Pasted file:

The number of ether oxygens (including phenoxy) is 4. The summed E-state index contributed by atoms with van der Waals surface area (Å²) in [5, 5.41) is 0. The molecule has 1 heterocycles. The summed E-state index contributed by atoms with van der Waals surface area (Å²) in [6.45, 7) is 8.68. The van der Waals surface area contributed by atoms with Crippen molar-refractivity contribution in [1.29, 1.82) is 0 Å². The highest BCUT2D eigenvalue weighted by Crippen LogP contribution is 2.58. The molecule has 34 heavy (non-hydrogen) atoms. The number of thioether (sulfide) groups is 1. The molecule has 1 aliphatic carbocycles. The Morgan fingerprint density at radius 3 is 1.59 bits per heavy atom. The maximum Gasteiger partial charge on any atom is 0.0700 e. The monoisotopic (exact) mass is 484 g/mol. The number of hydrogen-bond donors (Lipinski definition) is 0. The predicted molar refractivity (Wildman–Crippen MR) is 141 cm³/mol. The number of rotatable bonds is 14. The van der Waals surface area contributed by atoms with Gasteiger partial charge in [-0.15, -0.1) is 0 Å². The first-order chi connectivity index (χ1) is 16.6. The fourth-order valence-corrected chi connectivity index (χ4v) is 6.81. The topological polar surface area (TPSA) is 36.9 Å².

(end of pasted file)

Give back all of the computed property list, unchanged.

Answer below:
The number of ether oxygens (including phenoxy) is 4. The summed E-state index contributed by atoms with van der Waals surface area (Å²) in [5, 5.41) is 0. The molecule has 1 heterocycles. The summed E-state index contributed by atoms with van der Waals surface area (Å²) in [6.45, 7) is 8.68. The van der Waals surface area contributed by atoms with Crippen molar-refractivity contribution in [1.29, 1.82) is 0 Å². The highest BCUT2D eigenvalue weighted by Crippen LogP contribution is 2.58. The molecule has 34 heavy (non-hydrogen) atoms. The number of thioether (sulfide) groups is 1. The molecule has 1 aliphatic carbocycles. The Morgan fingerprint density at radius 3 is 1.59 bits per heavy atom. The maximum Gasteiger partial charge on any atom is 0.0700 e. The monoisotopic (exact) mass is 484 g/mol. The number of hydrogen-bond donors (Lipinski definition) is 0. The predicted molar refractivity (Wildman–Crippen MR) is 141 cm³/mol. The number of rotatable bonds is 14. The van der Waals surface area contributed by atoms with Gasteiger partial charge in [-0.15, -0.1) is 0 Å². The first-order chi connectivity index (χ1) is 16.6. The fourth-order valence-corrected chi connectivity index (χ4v) is 6.81. The topological polar surface area (TPSA) is 36.9 Å².